(PS - I never replied to the comment you left about my second Creative Writing assignment - about the football game-day experience. I actually took the worst things I've ever experienced at a game and put 'em all together *grin* It is fun to attend a live performance of sports, music or whatever. But I do find the crowd situation to be overwhelming, and heaven forbid someone has one too many...ooohh, that freaks me out.)

Sayre said...

I love your high school picture. That MTM do was very flattering to your face - how many teens actually get to wear hair that works for them? Mine was long and straight, parted down the middle - like everyone else's. I can actually only think of one person in high school that look worked on... If everyone else in your HS had MTM hair, you must have been the one person for your class!

Faye said...

kim--hi! Thanks for stopping by and I'll check out your blog. You're right that glasses were not so great in those days.I tried contact lens but couldn't see--better to give up on vanity in favor of good vision.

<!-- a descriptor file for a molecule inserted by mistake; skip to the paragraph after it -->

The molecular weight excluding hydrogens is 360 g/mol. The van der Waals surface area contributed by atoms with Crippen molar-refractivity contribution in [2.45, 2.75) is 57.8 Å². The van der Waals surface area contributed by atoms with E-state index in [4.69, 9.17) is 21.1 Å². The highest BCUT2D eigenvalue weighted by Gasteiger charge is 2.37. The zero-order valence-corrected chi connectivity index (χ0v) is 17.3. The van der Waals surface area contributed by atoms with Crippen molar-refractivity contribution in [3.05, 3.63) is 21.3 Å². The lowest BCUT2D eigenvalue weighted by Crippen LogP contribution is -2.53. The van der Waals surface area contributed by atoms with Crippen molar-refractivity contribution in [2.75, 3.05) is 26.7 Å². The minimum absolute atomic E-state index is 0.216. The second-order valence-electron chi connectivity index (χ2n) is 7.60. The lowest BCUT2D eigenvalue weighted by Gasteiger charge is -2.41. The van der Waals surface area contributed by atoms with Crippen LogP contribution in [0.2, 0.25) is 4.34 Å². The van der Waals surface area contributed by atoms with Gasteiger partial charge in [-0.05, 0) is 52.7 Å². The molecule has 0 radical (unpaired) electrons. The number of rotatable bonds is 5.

kittyhawk--the FFF invites never include bring your best photos from the past to share. Although, SW would be glad to know about these when I do the traditional hairstyle critique. :-)

stephanie--glad you have a favorite flower child aunt. This year I've been noticing a lot of hippie maxi dresses on the racks. Check with Aunt Beth--she may have some to loan you.

misanthrope--it's the profile that can do you in with that short back and long sides do. Smart girl to listen to your stylist.

sayre--lots of young women in my generation wanted to be like Mary Tyler Moore--career gal makes good on her own, plus has great hair.

sandy--my college roommate had one of those sleep bonnets with the ring on top to accommodate different roller sizes. I can still see her bent over her desk early in the morning studying with that thing on.

church lady--there were some great styles mixed in with the incredibly ugly in the 60s-70s. How does your daughter feel about her middle name?